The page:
Why do you include any particular bit of information on your resume?
Why do you include information about your education?
Why do you mention a particular work success versus some other one?
Why would you include your involvement in a volunteer activity?
You include them to:
Show you meet educational requirements.
Help the hiring manager imagine you thriving at their empty workstation.
Highlight your successes, especially stuff not covered elsewhere.
Generally, you include and highlight things which make it easier for the hiring manager to see you in the position that needs to be filled. Thinking about what will pique the interest of the hiring manager, what could you add to your resume or cover letter?
With that in mind, should you include your CliftonStrengths (StrengthsFinder) results on your resume? Why? If you don’t know what I’m talking about, please read on. It is something you need to become aware of.
The StrengthsFinder, or CliftonStrengths assessment, has been taken by more than 26 million people worldwide. Based on Donald O. Clifton’s research on success and human potential it is best understood in light of Clifton’s query “What will happen when we think about what is right with people rather than fixating on what is wrong with them?”.
(super simple version)
The StrengthsFinder assessment helps people clarify their most important talents out of a list of 34 of them. While many only receive their top five results, people actually strongly apply 8 to 12 of them. Since the top five Strengths reveal important information, people frequently refer to their unique profile by the names of their top 5 Strengths in order. For instance, I am Ideation – Strategic – Input – Context – Learner. This combination in this order is unique to me, just like yours are to you. How unique? The possibility of any 2 people having the same top five Strengths in the same order is one in 33,000,000. Pretty unique, eh?
For comparison, there is about a one in 2,000,000 chance of being hit by lightning.
Preparing your resume,
you tend to think of your skills. Don’t confuse talents with skills. Skills are
the stuff you know how to do. Talents are your natural hows, whys, and
motivation. When you work to develop talents, they become Strengths.
Strengths on Your Resume?
Can your hows, whys, and
motivation be valuable and usable in your resume?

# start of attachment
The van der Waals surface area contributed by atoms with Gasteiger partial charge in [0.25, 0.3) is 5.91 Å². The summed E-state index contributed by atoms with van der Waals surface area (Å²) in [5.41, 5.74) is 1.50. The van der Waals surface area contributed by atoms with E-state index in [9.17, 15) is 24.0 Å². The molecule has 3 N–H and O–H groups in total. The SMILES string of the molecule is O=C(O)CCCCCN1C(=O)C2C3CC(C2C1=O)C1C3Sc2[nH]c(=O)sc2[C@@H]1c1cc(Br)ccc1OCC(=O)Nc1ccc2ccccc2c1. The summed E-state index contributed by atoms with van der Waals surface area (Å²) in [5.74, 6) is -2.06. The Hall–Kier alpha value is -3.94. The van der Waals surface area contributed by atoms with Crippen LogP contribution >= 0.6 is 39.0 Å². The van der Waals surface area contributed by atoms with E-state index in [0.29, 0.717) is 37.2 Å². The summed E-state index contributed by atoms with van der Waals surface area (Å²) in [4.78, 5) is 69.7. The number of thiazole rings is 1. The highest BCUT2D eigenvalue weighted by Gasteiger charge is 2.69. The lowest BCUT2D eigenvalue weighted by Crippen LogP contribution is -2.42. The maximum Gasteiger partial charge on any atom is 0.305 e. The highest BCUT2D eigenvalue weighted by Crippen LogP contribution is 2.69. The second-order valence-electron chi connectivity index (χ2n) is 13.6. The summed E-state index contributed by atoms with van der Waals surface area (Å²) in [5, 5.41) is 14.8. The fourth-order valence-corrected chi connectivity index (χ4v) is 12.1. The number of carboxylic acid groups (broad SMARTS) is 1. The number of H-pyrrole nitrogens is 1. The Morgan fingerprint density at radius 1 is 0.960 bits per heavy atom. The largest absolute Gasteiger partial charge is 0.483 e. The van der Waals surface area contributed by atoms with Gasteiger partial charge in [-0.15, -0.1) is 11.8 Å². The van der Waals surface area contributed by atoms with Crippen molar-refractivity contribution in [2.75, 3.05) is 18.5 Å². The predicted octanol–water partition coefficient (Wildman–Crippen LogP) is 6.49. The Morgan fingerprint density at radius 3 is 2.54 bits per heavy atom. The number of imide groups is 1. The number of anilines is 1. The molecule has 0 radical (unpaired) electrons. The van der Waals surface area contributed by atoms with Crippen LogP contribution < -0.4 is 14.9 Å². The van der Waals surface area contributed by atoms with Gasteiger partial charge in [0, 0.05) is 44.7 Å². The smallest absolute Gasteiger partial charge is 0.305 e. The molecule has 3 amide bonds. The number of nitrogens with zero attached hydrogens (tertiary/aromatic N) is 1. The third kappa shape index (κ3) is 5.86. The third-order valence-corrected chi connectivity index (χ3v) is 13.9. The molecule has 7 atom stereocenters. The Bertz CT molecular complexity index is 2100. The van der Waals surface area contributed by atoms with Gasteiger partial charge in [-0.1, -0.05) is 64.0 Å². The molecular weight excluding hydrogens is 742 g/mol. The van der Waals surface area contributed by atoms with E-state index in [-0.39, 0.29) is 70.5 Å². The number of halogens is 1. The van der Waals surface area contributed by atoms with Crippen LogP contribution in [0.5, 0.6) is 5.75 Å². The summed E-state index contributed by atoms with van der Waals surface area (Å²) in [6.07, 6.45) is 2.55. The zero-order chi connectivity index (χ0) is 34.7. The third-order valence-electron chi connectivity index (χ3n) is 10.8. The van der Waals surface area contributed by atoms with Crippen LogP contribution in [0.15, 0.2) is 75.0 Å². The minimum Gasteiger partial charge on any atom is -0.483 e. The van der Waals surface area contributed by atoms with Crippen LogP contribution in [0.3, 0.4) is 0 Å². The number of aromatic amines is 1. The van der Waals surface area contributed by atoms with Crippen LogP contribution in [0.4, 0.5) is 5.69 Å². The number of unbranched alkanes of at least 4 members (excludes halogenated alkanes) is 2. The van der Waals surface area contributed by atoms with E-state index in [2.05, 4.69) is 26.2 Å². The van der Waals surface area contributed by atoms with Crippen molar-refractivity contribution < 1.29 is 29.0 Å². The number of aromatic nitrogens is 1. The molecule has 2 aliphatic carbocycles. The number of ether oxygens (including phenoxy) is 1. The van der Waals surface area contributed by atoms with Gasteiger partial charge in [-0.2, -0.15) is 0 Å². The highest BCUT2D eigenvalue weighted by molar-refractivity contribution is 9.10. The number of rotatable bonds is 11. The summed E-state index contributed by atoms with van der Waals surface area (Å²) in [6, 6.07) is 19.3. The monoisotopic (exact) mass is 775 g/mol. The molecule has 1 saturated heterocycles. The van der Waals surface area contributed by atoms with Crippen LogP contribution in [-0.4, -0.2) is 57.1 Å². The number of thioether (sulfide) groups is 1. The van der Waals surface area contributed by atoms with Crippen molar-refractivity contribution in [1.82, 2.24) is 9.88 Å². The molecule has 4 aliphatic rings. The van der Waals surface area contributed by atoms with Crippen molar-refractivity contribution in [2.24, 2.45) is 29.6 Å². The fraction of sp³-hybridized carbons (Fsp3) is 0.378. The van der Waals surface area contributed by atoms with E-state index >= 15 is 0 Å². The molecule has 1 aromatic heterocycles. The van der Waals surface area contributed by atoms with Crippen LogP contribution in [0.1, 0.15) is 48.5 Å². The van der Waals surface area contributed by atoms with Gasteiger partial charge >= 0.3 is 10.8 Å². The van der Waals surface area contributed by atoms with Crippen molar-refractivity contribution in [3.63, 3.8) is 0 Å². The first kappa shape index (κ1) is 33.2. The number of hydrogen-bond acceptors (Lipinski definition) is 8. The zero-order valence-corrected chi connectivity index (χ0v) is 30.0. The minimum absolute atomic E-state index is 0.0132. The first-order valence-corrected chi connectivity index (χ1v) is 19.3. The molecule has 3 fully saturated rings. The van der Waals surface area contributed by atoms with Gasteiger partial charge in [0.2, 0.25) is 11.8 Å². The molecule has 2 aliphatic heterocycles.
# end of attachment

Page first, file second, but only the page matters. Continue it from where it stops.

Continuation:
In your resume, you include, your experience performing tasks that highlight your skills, from creating websites to operating a forklift or juggling chainsaws, if they apply to the open position. So, shouldn’t you include information that highlights your natural inclination to learn, lead or solve problems?
Remember, the point of a
resume is to interest the hiring manager to interview you. If your talents make
you a strong candidate, then they improve your likelihood of getting some one-on-one
time with the hiring manager.
If you haven’t already taken the assessment, drop me an email, to acquire a code to take it.
Show Your Strengths. Don’t Tell Your Strengths.
Do not just list the
names of your top 5 strengths on a resume. Here are some of the reasons.
First, not everyone is familiar with the CliftonStrengths. Including “My top five StrengthsFinder strengths: Responsibility – WOO – Learner – Competition – Positivity”, isn’t likely to help the hiring manager visualize you sitting at that desk on the 37th floor. It is about as elucidating as, “I am a highly motivated, positive team player, with a strong work ethic” (or “I love my mom and puppies and ice cream, and I got straight A’s in junior high”). Good for you, but what is in it for the hiring manager.
A hiring manager with
some Strengths’ knowledge may have a vague idea what those 5 Strengths mean.
What he won’t know, is what you do with them.
As the table of all 34 Strengths shows, common words are used to identify particular patterns of thought, feeling or action. A Strength’s name may not correspond to its dictionary definition. For instance, Empathy is a Strength which implies great emotional understanding, including, reading people’s emotional status. Not what most of us think of when someone says she is empathetic.
The uninformed hiring manager may misread what the Strength is describing. The slightly familiar hiring manager may mistakenly reach a conclusion equating your version of the Strengths with the version of another employee who shares none of your other talents. Confusion can occur. Confusion seldom leads to an interview.
The only case where you
might introduce your Strengths with just their names is if you know that you
are applying to a company well versed in the Strengths. However, you should
never stop there.
Just like you describe your skills by including them as part of a powerful action verb driven bullet points, describe your Strengths the same way.